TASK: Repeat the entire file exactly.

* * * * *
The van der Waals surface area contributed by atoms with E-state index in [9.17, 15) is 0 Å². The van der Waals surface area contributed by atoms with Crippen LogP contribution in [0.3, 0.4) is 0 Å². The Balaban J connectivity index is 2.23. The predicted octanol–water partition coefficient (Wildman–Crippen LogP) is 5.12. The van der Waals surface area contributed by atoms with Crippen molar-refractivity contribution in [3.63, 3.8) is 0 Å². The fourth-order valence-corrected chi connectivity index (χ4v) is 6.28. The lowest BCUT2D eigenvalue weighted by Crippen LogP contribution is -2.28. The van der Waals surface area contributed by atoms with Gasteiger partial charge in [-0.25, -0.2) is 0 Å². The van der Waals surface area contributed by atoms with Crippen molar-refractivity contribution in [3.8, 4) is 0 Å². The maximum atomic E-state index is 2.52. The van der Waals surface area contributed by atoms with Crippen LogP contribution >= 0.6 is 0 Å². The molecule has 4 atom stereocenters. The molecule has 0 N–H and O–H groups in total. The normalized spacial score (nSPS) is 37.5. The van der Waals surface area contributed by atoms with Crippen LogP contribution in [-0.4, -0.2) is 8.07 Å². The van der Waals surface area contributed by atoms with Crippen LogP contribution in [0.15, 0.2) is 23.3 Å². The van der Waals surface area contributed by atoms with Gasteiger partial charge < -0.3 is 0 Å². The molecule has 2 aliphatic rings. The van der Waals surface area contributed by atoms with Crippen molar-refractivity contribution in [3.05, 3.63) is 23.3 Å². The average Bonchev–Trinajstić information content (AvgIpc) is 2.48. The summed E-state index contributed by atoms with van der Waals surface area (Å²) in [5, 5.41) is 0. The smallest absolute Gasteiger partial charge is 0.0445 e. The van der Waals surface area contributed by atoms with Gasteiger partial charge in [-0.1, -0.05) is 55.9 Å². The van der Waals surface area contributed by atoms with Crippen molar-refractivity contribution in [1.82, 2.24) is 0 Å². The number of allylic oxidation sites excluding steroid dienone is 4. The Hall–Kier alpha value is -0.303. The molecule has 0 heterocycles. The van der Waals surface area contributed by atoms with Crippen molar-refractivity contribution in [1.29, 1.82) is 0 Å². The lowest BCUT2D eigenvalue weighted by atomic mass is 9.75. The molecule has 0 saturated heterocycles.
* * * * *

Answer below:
The van der Waals surface area contributed by atoms with E-state index in [9.17, 15) is 0 Å². The van der Waals surface area contributed by atoms with Crippen LogP contribution in [0.3, 0.4) is 0 Å². The Balaban J connectivity index is 2.23. The predicted octanol–water partition coefficient (Wildman–Crippen LogP) is 5.12. The van der Waals surface area contributed by atoms with Crippen molar-refractivity contribution in [3.63, 3.8) is 0 Å². The fourth-order valence-corrected chi connectivity index (χ4v) is 6.28. The lowest BCUT2D eigenvalue weighted by Crippen LogP contribution is -2.28. The van der Waals surface area contributed by atoms with Gasteiger partial charge in [-0.25, -0.2) is 0 Å². The van der Waals surface area contributed by atoms with Crippen molar-refractivity contribution in [3.8, 4) is 0 Å². The maximum atomic E-state index is 2.52. The van der Waals surface area contributed by atoms with Crippen LogP contribution >= 0.6 is 0 Å². The molecule has 4 atom stereocenters. The molecule has 0 N–H and O–H groups in total. The normalized spacial score (nSPS) is 37.5. The van der Waals surface area contributed by atoms with Crippen LogP contribution in [-0.4, -0.2) is 8.07 Å². The van der Waals surface area contributed by atoms with Crippen LogP contribution in [0.15, 0.2) is 23.3 Å². The van der Waals surface area contributed by atoms with Gasteiger partial charge < -0.3 is 0 Å². The molecule has 2 aliphatic rings. The van der Waals surface area contributed by atoms with Crippen molar-refractivity contribution in [3.05, 3.63) is 23.3 Å². The average Bonchev–Trinajstić information content (AvgIpc) is 2.48. The summed E-state index contributed by atoms with van der Waals surface area (Å²) in [5, 5.41) is 0. The smallest absolute Gasteiger partial charge is 0.0445 e. The van der Waals surface area contributed by atoms with Gasteiger partial charge in [-0.1, -0.05) is 55.9 Å². The van der Waals surface area contributed by atoms with Crippen molar-refractivity contribution in [1.82, 2.24) is 0 Å². The number of allylic oxidation sites excluding steroid dienone is 4. The Hall–Kier alpha value is -0.303. The molecule has 0 heterocycles. The van der Waals surface area contributed by atoms with Crippen molar-refractivity contribution in [1.29, 1.82) is 0 Å². The lowest BCUT2D eigenvalue weighted by atomic mass is 9.75. The molecule has 0 saturated heterocycles.